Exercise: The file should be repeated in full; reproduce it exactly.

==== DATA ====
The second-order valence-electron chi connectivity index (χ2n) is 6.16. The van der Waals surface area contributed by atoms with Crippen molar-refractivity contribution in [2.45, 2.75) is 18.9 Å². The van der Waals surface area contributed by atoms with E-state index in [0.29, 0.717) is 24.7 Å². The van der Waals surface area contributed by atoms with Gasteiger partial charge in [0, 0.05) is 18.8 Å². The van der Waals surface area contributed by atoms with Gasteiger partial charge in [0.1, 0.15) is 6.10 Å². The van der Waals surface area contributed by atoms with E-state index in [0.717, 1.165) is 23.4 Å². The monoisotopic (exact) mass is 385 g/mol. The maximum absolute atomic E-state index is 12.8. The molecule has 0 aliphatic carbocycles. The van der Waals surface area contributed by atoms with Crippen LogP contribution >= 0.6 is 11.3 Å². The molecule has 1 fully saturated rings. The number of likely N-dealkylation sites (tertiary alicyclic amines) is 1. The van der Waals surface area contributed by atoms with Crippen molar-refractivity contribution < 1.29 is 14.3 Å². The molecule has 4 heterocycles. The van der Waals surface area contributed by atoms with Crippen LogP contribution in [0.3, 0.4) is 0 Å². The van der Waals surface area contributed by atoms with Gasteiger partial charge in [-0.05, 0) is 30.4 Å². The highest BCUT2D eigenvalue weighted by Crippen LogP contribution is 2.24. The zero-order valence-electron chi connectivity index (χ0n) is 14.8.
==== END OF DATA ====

The second-order valence-electron chi connectivity index (χ2n) is 6.16. The van der Waals surface area contributed by atoms with Crippen molar-refractivity contribution in [2.45, 2.75) is 18.9 Å². The van der Waals surface area contributed by atoms with E-state index in [0.29, 0.717) is 24.7 Å². The van der Waals surface area contributed by atoms with Gasteiger partial charge in [0, 0.05) is 18.8 Å². The van der Waals surface area contributed by atoms with Gasteiger partial charge in [0.1, 0.15) is 6.10 Å². The van der Waals surface area contributed by atoms with E-state index in [0.717, 1.165) is 23.4 Å². The monoisotopic (exact) mass is 385 g/mol. The maximum absolute atomic E-state index is 12.8. The molecule has 0 aliphatic carbocycles. The van der Waals surface area contributed by atoms with Crippen LogP contribution >= 0.6 is 11.3 Å². The molecule has 1 fully saturated rings. The number of likely N-dealkylation sites (tertiary alicyclic amines) is 1. The van der Waals surface area contributed by atoms with Crippen molar-refractivity contribution < 1.29 is 14.3 Å². The molecule has 4 heterocycles. The van der Waals surface area contributed by atoms with Crippen LogP contribution in [0.3, 0.4) is 0 Å². The van der Waals surface area contributed by atoms with Gasteiger partial charge in [-0.05, 0) is 30.4 Å². The highest BCUT2D eigenvalue weighted by Crippen LogP contribution is 2.24. The zero-order valence-electron chi connectivity index (χ0n) is 14.8.